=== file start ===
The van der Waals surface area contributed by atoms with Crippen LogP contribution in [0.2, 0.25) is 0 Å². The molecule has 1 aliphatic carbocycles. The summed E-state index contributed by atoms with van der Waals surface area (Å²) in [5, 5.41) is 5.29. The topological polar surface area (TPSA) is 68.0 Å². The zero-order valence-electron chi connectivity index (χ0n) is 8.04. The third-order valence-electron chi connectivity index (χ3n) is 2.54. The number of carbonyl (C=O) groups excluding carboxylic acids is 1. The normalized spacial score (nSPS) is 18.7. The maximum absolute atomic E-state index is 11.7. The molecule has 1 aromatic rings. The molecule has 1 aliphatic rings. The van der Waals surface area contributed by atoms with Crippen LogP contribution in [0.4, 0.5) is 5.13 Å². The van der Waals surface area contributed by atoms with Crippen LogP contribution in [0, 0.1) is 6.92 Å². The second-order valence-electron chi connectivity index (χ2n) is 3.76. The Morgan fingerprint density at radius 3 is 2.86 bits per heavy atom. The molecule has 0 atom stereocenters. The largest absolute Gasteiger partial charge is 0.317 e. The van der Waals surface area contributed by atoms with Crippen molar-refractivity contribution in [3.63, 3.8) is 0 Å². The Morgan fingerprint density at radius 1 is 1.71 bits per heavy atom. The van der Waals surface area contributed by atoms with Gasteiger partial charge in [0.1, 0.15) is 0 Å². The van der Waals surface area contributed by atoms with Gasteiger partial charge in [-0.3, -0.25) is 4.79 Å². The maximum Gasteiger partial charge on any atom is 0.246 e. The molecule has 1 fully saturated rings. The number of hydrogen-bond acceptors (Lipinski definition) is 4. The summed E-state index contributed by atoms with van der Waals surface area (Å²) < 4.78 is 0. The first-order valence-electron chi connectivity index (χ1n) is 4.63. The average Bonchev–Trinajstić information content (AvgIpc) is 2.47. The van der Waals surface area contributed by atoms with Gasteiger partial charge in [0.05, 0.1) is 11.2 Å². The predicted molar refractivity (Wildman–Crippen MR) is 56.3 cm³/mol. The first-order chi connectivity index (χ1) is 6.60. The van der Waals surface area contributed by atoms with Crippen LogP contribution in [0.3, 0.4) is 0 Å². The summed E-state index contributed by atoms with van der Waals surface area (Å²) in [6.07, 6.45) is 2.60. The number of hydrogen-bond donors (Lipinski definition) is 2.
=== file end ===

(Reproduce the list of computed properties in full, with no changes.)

The van der Waals surface area contributed by atoms with Crippen LogP contribution in [0.2, 0.25) is 0 Å². The molecule has 1 aliphatic carbocycles. The summed E-state index contributed by atoms with van der Waals surface area (Å²) in [5, 5.41) is 5.29. The topological polar surface area (TPSA) is 68.0 Å². The zero-order valence-electron chi connectivity index (χ0n) is 8.04. The third-order valence-electron chi connectivity index (χ3n) is 2.54. The number of carbonyl (C=O) groups excluding carboxylic acids is 1. The normalized spacial score (nSPS) is 18.7. The maximum absolute atomic E-state index is 11.7. The molecule has 1 aromatic rings. The molecule has 1 aliphatic rings. The van der Waals surface area contributed by atoms with Crippen LogP contribution in [0.4, 0.5) is 5.13 Å². The van der Waals surface area contributed by atoms with Crippen LogP contribution in [0, 0.1) is 6.92 Å². The second-order valence-electron chi connectivity index (χ2n) is 3.76. The Morgan fingerprint density at radius 3 is 2.86 bits per heavy atom. The molecule has 0 atom stereocenters. The largest absolute Gasteiger partial charge is 0.317 e. The van der Waals surface area contributed by atoms with Crippen molar-refractivity contribution in [3.63, 3.8) is 0 Å². The Morgan fingerprint density at radius 1 is 1.71 bits per heavy atom. The van der Waals surface area contributed by atoms with Gasteiger partial charge in [0.1, 0.15) is 0 Å². The van der Waals surface area contributed by atoms with Gasteiger partial charge in [-0.3, -0.25) is 4.79 Å². The maximum Gasteiger partial charge on any atom is 0.246 e. The molecule has 1 fully saturated rings. The number of hydrogen-bond acceptors (Lipinski definition) is 4. The summed E-state index contributed by atoms with van der Waals surface area (Å²) < 4.78 is 0. The first-order valence-electron chi connectivity index (χ1n) is 4.63. The average Bonchev–Trinajstić information content (AvgIpc) is 2.47. The van der Waals surface area contributed by atoms with Gasteiger partial charge in [0.05, 0.1) is 11.2 Å². The predicted molar refractivity (Wildman–Crippen MR) is 56.3 cm³/mol. The first-order chi connectivity index (χ1) is 6.60. The van der Waals surface area contributed by atoms with Crippen LogP contribution in [0.3, 0.4) is 0 Å². The summed E-state index contributed by atoms with van der Waals surface area (Å²) in [6.07, 6.45) is 2.60. The number of hydrogen-bond donors (Lipinski definition) is 2.